The civilization project was deemed necessary to save Indian women from sexual slavery as well. The very first reports of the people of the Americas dwelled on what they believed to be the inappropriate sexuality of Indian people. Indians typically wore far less clothing than their European counterparts, and in some tribes, sex before marriage was not forbidden. Upon marriage, the family of the groom often provided gifts to the family of their bride, a practice that was perceived as a form of prostitution. Marriages could also be terminated with little formality, and in many tribes husbands could have more than one wife. European and American settlers saw these practices as very nice for the man, but degrading to Indian women.

The sexuality of Indian women created both an opportunity and a mission for the colonizers. The settlers delighted in imagining themselves as the objects of affection to these half-clothed, lustful women and believed they could use these affections as a way of gaining access to Indian people. Hence the persistent fascination of the Pocahontas story. John Smith may well have invented his story of being saved by Pocahontas, or at least misunderstood (or misrepresented) what was in fact a Pamunkey adoption ritual. Even if Smith's account was accurate, Pocahontas would only have been ten or eleven at the time of the incident, not the sexually mature young woman she is usually portrayed as. Although Pocahontas did in fact marry an Englishman, John Rolfe, some years later, the marriage only occurred after the English had kidnapped her and held her for ransom for several months. Moreover, despite the veneer of romance given the story, both her father, Chief Powhatan, and the Governor of the Virginia Colony, Thomas Hale, appear to have understood the match as a diplomatic alliance. Nevertheless, the fictionalized story of Pocahontas' willing choice of an English soldier over her tribe remains one of the most popular images of Indians in American culture, refiguring American conquest as voluntary, a consensual seduction rather than a rape.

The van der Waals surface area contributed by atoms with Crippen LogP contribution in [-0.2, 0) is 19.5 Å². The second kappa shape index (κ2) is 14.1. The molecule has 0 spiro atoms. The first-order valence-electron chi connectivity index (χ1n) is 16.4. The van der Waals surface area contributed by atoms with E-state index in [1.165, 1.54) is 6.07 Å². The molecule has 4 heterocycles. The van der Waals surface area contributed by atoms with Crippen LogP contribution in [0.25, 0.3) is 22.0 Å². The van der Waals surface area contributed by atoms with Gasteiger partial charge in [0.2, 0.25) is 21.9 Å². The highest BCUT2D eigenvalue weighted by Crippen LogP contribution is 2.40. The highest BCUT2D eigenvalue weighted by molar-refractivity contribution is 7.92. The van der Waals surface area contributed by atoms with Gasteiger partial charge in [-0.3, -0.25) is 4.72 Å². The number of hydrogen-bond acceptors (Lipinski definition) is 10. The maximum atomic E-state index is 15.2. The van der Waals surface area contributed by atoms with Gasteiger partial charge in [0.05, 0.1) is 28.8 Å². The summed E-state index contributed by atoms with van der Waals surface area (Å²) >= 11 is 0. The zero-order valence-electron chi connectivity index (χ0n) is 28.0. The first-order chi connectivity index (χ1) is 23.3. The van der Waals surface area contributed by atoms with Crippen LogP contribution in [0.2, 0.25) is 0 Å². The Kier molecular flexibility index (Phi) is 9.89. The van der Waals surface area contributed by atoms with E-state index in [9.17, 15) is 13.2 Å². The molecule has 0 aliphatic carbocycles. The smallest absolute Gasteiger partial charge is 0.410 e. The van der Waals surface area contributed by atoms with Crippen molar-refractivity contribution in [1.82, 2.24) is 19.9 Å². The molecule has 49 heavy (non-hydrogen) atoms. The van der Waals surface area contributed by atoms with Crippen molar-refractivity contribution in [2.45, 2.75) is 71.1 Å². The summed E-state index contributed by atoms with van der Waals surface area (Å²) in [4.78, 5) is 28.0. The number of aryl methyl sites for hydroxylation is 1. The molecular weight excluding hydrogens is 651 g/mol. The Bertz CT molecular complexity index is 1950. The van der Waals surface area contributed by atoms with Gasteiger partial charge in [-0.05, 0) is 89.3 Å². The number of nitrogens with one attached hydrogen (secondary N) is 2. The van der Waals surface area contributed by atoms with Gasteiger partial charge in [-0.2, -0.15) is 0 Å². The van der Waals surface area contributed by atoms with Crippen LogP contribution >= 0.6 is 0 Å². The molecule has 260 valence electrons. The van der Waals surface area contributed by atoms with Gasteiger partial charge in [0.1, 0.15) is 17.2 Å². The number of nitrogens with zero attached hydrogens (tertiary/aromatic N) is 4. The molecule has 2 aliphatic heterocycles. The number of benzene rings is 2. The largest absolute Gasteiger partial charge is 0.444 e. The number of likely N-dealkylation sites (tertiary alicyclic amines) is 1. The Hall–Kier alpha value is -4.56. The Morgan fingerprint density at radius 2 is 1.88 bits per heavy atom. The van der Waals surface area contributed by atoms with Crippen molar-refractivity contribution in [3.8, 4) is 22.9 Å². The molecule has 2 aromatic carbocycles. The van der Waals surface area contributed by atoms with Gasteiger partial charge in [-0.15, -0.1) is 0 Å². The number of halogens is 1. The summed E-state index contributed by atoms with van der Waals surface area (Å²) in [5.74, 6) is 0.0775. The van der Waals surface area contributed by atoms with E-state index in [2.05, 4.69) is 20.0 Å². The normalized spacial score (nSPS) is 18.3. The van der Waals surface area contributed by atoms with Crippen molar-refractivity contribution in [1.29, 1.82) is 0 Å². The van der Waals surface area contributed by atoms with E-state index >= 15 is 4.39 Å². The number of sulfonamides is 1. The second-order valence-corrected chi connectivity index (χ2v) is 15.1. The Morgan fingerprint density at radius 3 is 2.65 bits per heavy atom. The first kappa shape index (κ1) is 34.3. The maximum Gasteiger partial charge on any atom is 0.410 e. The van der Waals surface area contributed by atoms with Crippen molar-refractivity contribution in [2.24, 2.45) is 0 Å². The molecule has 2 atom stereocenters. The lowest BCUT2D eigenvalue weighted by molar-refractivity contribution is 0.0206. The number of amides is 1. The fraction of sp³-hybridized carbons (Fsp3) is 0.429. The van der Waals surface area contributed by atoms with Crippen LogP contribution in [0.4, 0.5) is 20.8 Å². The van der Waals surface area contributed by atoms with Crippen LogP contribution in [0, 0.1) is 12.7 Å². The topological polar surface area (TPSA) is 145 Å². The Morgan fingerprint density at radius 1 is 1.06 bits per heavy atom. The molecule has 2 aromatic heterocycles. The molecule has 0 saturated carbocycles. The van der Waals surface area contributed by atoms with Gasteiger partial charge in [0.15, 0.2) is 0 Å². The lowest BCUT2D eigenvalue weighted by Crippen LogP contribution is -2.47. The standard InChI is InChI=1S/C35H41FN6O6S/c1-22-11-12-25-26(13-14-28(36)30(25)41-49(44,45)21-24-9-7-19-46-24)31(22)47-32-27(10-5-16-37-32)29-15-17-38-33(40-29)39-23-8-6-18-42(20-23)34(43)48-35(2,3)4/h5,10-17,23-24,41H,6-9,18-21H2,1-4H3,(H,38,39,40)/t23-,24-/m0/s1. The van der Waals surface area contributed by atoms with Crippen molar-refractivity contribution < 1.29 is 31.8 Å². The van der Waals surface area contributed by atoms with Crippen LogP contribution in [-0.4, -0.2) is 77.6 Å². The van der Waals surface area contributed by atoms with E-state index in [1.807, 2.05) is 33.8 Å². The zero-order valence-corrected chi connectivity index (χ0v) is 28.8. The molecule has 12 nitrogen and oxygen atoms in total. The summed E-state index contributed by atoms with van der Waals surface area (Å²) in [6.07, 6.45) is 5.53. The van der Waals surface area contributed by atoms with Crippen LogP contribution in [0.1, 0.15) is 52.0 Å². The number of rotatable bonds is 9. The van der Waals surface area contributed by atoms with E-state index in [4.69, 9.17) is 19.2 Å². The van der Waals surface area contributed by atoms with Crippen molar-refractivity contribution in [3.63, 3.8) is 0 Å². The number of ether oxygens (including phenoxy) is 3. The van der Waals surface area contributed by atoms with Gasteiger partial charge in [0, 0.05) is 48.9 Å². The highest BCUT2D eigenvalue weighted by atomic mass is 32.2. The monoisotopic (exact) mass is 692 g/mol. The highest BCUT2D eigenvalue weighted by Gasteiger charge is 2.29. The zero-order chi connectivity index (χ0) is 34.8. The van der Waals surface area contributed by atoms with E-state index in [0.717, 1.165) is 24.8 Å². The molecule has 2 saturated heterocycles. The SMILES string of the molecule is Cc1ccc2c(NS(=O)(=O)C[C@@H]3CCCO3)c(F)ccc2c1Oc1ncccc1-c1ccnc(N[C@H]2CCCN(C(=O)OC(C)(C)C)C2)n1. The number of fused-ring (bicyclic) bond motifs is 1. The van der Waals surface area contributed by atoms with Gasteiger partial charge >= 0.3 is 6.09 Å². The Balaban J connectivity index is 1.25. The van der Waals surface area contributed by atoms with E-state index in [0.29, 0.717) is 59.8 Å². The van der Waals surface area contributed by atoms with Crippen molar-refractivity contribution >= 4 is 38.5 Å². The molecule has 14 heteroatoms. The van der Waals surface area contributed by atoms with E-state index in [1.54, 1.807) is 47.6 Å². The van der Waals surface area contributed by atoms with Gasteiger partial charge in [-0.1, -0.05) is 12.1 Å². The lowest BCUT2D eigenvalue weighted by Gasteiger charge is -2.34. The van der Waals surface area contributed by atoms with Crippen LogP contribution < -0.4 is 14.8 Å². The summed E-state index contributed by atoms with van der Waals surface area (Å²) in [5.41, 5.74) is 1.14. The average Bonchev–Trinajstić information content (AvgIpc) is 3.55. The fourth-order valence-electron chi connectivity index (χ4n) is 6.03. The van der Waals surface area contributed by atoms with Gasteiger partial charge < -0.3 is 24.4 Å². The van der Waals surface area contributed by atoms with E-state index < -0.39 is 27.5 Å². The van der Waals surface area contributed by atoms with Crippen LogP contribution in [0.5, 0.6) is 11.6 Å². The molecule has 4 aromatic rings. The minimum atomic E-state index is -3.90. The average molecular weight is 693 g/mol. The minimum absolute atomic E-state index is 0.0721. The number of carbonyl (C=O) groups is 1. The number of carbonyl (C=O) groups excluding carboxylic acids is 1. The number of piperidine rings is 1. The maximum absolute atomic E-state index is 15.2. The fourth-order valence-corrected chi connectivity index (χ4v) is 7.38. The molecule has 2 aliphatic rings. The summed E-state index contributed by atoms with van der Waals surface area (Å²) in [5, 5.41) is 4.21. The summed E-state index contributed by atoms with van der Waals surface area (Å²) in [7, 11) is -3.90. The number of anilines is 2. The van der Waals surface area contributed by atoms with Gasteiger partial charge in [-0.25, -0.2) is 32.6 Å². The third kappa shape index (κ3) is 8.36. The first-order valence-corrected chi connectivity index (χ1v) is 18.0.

Once seduced by the attractions of white men and their superior culture, Indian women could be saved, introduced to Christianity, and cleansed of their degrading pasts. Two pictures from the 1830s show the sexual allure and colonial opportunity presented by Indian women. Robert Matthew Sully's 1832 painting shows Pocahontas as she is often imagined, as a voluptuous temptress before her marriage. (Fig. 4.)

It was Pocahontas' marriage and conversion, however, which best fit the mythology of American nation building. In 1837, the federal government commissioned the below Baptism of Pocahontas at Jamestown, Virginia, 1613 (Fig. 5), in which she is separated from her naked compatriots, clothed in the pure white robes of civilization, and illuminated by the light of her conversion to Christianity. In 1840, the finished tableau was hung in the Rotunda of the U.S. Capitol where it remains today.